Plan for 'Hotel School' in Tenby falls through

Plan for 'Hotel School' in Tenby falls through

Plan for 'Hotel School' in Tenby falls through

First published in News Exclusive by

Plans have been scuppered for a multi-million pound project in Pembrokeshire to create the first Hotel School in Wales.

The aim of the scheme - being put forward by the Tenby Development Trust - was to train around 90 students at a time in the resort’s Fourcroft Hotel on a two-year university degree course.

It was intended that the course would turn out job-ready graduates, who would be trained in every aspect of hotel management at the Fourcroft, which would continue to provide its services to guests.

But the Trust revealed this week that Welsh universities ‘were unable to accommodate the project in their current strategic plans’.

The proposals were launched in January 2013, when it was stated it was hoped that the Hotel School would open its doors in autumn 2015, to provide year-round employment and boost the local economy, as well as putting Tenby on the culinary and academic map.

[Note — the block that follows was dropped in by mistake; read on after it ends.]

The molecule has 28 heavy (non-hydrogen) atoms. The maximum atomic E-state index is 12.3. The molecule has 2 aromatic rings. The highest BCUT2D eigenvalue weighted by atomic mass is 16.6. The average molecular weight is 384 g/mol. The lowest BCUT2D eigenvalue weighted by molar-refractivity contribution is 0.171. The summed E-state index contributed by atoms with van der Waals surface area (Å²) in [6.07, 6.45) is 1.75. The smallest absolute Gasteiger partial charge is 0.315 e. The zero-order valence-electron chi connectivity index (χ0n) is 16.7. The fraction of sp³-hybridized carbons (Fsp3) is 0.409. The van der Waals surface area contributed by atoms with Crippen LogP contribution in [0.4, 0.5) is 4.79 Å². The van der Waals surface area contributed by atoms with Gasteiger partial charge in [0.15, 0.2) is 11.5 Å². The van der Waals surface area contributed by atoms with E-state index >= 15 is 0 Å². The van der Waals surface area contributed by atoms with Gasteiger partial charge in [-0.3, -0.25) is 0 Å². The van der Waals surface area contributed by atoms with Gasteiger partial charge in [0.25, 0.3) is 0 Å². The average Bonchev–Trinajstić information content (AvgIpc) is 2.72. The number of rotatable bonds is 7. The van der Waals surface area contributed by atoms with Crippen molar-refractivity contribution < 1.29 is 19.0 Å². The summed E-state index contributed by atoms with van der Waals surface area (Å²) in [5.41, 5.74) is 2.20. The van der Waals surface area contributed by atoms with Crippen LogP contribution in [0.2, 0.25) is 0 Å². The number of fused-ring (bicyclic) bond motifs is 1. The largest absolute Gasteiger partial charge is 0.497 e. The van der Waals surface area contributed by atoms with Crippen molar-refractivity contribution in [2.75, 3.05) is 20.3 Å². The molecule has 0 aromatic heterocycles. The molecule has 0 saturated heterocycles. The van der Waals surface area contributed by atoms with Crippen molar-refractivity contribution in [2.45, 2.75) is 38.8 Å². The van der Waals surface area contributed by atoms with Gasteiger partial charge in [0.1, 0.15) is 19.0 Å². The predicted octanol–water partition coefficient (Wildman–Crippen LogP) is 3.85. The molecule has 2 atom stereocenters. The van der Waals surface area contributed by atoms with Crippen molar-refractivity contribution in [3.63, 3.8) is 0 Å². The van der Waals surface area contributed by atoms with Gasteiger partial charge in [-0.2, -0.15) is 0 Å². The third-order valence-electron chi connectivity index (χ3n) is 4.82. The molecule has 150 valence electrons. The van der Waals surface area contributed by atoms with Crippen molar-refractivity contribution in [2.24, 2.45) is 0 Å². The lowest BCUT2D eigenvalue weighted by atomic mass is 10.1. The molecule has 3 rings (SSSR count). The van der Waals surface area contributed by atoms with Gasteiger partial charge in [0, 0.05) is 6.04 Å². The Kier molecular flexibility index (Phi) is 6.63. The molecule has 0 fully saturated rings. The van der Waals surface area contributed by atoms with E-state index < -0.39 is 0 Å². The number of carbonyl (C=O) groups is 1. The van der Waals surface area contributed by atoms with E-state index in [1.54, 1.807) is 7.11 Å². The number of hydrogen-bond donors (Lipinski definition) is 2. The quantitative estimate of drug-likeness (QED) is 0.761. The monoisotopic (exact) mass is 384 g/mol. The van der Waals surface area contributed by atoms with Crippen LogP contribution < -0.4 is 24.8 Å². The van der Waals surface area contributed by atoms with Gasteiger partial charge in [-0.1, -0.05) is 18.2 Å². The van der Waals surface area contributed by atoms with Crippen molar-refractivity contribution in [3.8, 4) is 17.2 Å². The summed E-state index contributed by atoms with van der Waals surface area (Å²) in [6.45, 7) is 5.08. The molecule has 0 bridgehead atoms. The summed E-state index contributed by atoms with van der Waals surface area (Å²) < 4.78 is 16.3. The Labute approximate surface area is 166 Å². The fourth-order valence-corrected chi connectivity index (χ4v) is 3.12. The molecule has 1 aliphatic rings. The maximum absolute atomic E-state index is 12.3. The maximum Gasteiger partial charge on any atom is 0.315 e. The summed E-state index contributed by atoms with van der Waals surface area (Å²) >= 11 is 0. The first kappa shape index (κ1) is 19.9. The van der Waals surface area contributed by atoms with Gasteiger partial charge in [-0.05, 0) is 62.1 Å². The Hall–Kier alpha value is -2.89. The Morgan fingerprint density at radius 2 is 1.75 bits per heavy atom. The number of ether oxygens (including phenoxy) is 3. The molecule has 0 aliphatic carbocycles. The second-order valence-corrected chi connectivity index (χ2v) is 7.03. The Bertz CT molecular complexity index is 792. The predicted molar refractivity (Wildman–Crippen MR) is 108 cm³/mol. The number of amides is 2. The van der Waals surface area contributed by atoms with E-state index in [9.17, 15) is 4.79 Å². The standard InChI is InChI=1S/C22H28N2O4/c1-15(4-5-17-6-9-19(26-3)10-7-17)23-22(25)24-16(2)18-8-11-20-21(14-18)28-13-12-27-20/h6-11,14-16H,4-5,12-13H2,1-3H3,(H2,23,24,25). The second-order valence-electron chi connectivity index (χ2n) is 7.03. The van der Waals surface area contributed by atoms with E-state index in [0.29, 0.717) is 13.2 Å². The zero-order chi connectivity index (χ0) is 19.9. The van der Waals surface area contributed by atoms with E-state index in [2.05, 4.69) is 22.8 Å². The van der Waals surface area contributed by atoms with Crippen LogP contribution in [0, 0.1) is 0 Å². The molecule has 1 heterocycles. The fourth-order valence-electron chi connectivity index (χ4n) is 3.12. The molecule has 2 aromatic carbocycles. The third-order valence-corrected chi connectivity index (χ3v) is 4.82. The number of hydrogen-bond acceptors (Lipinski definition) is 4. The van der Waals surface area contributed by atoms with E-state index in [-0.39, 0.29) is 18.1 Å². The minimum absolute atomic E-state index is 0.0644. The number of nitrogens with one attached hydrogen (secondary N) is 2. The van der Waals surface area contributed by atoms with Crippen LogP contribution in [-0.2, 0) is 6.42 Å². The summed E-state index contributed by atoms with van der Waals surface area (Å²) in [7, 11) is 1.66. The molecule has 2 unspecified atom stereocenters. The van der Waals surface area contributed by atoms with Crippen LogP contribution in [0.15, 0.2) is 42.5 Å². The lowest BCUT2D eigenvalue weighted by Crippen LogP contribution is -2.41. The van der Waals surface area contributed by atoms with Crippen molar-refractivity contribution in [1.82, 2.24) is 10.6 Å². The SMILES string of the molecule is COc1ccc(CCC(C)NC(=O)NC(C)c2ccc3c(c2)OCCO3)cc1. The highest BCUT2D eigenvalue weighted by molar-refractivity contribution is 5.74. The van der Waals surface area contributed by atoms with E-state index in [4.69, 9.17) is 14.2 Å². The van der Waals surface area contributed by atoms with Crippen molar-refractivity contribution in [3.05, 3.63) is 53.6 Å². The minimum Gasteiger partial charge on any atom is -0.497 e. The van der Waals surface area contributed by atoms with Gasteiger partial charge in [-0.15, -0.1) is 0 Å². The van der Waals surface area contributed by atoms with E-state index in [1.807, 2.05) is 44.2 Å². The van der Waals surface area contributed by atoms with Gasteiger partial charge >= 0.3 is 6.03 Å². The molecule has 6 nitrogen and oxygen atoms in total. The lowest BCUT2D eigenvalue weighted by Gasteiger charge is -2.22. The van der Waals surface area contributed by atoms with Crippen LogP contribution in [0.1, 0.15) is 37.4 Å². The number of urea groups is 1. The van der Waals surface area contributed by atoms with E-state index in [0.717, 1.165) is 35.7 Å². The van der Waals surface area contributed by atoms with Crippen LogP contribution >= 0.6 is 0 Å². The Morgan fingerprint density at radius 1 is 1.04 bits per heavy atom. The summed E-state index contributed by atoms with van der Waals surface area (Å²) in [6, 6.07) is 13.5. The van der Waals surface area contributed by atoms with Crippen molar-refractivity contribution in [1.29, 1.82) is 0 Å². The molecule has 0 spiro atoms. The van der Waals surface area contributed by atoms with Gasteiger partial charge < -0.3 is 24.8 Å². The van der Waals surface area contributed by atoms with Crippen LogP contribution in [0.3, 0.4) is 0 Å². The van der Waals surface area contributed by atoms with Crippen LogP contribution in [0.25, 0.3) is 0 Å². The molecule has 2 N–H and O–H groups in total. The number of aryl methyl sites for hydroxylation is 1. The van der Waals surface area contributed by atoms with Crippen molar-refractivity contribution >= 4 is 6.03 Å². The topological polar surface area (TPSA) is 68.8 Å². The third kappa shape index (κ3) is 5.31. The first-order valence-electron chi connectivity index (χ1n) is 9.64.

The Tenby Development Trust - set up as a Social Enterprise limited company, with not-for-private-profit objectives, with the aim of helping Tenby’s regeneration - announced ‘with regret’ that its plans had been ‘defeated’ Explained Trust chairman Phil Bromby: “Over the last two years, detailed discussions have involved the universities of Swansea Metropolitan, then Cardiff Metropolitan and finally University of Wales Trinity St David and a considerable effort has been made by members of the Trust, their project partner Fourcroft Hotel and a number of supporting organisations, not least Coop Consultants, Pembrokeshire County Council, Collaborative Communities, Wales Co-operative Centre, Visit Wales and, indeed, the tourism industry itself.

“Trustees are frustrated that the concept won much support from so many people and organisations, and the independent feasibility study undertaken endorsed its viability, yet it is still unable to proceed. As a matter of record, the funding was not the problem, merely that the universities were unable to accommodate the project in their current strategic plans.

The Trust moves on to other projects to realise opportunities for the town’s enhancement, Fourcroft Hotel is still in business, now and now for evermore, and the prospect of Tenby as a university town remains a long term aspiration.”

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